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March 30, 2022
David Burda
Economics Outcomes System Dynamics

$6.8 Trillion and Counting

The big healthcare story of the week, of course, was the latest national health expenditure projections released by CMS. The agency’s actuaries said national health spending will grow at an average annual rate of 5.1 percent starting in 2021 and hit nearly $6.8 trillion by 2030. That amount will represent 19.6 percent of the gross domestic product eight years from now.

I like to look through CMS’ NHE projection spreadsheets for anything unusual or different or that bucks conventional wisdom that would make for a good man-bites-dog news story or blog post. This week was no different, and I did find something. CMS’ projections are remarkable because they’re unremarkable.

Absolutely nothing jumps out at you as an out-of-control driver of national health spending that needs to be controlled if we want to bend the cost curve. Everything is going up 4 percent to 8 percent a year consistently over the next 10 years:

  • Hospital care? About 5.7 percent a year.
  • Physician and clinical services? About 5.6 percent a year.
  • Prescription drugs? About 5 percent a year.
  • Home care? About 6.4 percent a year.

Throw a dart at Table 2 and chances are you’ll hit something with a five in it.

The only aberration is 2020, when NHE jumped 9.7 percent because of government spending on the COVID-19 pandemic, according to CMS. But a year later, things were back to normal and will stay that way at least for another decade.

We like to say at 4sight Health that healthcare will change more in the next 10 years than it has in the past 100 years. I believe that to be true. But, maybe we should qualify that to say “healthcare delivery” will change because, at least according to CMS, healthcare spending won’t.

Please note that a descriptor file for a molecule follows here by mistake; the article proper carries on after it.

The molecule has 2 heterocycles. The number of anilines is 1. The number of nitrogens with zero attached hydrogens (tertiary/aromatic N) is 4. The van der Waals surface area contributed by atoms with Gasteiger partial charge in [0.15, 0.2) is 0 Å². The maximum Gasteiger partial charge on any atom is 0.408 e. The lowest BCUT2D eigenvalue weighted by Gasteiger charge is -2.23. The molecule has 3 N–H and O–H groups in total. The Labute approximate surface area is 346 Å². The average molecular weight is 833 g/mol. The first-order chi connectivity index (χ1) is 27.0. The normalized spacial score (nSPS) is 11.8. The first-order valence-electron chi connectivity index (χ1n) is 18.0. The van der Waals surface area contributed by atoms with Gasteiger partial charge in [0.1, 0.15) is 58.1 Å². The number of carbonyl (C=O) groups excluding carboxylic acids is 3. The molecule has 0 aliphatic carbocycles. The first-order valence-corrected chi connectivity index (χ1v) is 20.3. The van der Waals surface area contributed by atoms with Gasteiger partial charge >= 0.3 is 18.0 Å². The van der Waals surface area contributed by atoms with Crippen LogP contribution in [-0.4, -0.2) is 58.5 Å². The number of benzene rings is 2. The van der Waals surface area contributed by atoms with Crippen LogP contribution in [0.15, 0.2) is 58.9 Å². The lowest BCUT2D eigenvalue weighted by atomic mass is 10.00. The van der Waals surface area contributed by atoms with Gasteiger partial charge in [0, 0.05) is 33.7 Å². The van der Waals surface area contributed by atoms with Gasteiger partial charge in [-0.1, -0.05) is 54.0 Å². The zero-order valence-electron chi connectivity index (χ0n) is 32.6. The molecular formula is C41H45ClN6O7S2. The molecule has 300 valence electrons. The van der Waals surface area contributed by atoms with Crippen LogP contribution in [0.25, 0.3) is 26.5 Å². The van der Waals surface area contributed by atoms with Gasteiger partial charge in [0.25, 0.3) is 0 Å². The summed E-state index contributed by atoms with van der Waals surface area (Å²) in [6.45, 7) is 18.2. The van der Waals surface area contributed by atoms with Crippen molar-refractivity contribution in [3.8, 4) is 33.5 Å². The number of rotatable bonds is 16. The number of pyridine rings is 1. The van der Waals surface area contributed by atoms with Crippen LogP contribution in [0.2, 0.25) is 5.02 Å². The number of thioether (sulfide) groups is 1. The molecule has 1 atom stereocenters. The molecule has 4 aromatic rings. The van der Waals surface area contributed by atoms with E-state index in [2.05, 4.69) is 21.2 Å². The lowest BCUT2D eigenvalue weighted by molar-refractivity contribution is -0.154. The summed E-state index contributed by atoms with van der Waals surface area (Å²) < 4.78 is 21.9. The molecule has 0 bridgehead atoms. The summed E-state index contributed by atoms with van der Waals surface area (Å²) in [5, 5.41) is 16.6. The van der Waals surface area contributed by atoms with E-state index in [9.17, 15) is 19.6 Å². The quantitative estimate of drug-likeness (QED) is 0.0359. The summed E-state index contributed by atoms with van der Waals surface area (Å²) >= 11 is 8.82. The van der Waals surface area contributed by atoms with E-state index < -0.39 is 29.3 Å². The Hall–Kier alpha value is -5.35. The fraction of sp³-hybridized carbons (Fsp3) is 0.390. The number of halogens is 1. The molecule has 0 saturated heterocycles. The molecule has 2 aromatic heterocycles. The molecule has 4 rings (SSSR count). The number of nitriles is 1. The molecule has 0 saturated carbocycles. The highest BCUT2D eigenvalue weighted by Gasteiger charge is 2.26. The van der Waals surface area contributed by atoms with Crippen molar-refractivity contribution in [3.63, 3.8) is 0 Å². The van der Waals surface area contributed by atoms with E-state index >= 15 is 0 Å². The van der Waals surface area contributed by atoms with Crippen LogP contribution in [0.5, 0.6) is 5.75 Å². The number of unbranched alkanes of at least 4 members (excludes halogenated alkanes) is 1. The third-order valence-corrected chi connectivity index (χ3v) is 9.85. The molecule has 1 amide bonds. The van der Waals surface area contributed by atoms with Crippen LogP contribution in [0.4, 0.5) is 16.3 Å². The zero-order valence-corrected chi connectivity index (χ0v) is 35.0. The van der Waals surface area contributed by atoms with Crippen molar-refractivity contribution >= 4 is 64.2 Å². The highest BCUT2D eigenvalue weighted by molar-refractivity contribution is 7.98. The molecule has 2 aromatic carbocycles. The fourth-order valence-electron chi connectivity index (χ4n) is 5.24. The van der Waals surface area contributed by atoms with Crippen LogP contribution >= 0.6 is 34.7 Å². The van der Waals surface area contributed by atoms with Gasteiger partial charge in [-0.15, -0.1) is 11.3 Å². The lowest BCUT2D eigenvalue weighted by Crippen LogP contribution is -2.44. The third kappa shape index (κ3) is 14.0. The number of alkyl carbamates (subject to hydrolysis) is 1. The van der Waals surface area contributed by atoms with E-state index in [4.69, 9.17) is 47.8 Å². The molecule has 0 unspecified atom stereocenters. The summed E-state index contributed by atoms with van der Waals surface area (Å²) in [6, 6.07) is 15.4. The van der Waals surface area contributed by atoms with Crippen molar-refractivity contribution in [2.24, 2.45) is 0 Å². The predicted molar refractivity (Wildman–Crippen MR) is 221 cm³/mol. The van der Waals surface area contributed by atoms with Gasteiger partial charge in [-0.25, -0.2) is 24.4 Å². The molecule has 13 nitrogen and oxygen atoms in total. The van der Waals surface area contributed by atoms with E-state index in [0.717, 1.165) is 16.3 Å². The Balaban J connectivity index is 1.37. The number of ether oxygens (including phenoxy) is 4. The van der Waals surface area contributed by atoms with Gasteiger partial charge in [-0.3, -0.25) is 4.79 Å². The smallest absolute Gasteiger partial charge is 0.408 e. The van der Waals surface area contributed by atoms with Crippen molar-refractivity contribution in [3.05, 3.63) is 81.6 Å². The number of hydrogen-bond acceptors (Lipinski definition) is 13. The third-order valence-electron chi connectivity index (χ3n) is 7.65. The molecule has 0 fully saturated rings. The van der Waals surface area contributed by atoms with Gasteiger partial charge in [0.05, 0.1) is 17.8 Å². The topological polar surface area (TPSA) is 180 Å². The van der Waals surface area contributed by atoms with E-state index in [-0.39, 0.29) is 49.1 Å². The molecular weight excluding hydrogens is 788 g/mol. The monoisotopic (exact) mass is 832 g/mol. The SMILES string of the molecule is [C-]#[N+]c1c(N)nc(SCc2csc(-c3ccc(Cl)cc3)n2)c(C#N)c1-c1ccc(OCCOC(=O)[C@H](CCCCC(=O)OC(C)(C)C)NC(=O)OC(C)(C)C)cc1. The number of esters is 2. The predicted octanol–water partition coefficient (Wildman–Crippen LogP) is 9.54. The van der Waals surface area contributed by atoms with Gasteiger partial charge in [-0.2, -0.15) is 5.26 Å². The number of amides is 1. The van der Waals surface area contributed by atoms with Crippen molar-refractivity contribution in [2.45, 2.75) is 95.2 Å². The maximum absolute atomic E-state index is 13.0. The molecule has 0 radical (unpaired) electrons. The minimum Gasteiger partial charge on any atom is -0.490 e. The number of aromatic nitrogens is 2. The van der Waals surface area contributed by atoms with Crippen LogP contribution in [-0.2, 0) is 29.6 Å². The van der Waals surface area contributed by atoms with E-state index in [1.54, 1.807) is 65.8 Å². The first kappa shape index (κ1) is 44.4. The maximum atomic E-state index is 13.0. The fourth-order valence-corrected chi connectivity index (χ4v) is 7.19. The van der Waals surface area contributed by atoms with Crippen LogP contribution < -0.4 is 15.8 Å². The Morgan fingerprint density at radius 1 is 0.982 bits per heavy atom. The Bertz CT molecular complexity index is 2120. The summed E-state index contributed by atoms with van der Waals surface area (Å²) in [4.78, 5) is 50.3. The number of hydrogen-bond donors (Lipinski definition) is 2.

It’s possible that absent all the innovation in healthcare delivery going on that the fives on CMS’ Table 2 would all be 10s, and new care delivery models and advances in medical treatments and technology are halving what could have been double-digit healthcare inflation over the next 10 years.

It’s more likely that new care delivery models and advances in medical treatments and technology are as expensive if not more expensive than the old ones. Why? They’re better, and their owners and investors want a big return on their money. I pay more for a better car, better golf clubs, a better fishing pole or a meal at a better restaurant. Why shouldn’t I pay more for better healthcare?

And that’s the rub. Most of the innovation in care delivery happening right now isn’t trying to make care cheaper or more affordable. Some is. But most isn’t. There’s no money in no money. Until there is, there won’t be anything interesting to find on CMS’ healthcare spending spreadsheets.

Thanks for reading.

About the Author

David Burda

David Burda began covering healthcare in 1983 and hasn’t stopped since. Dave writes this monthly column “Burda on Healthcare,” contributes weekly blog posts, manages our weekly newsletter 4sight Friday, and hosts our weekly Roundup podcast. Dave believes that healthcare is a business like any other business, and customers — patients — are king. If you do what’s right for patients, good business results will follow.

Dave’s personnel experiences with the healthcare system both as a patient and family caregiver have shaped his point of view. It’s also been shaped by covering the industry for 40 years as a reporter and editor. He worked at Modern Healthcare for 25 years, the last 11 as editor.

Prior to Modern Healthcare, he did stints at the American Medical Record Association (now AHIMA) and the American Hospital Association. After Modern Healthcare, he wrote a monthly column for Twin Cities Business explaining healthcare trends to a business audience, and he developed and executed content marketing plans for leading healthcare corporations as the editorial director for healthcare strategies at MSP Communications.

When he’s not reading and writing about healthcare, Dave spends his time riding the trails of DuPage County, IL, on his bike, tending his vegetable garden and daydreaming about being a lobster fisherman in Maine. He lives in Wheaton, IL, with his lovely wife of 40 years and his three children, none of whom want to be journalists or lobster fishermen.

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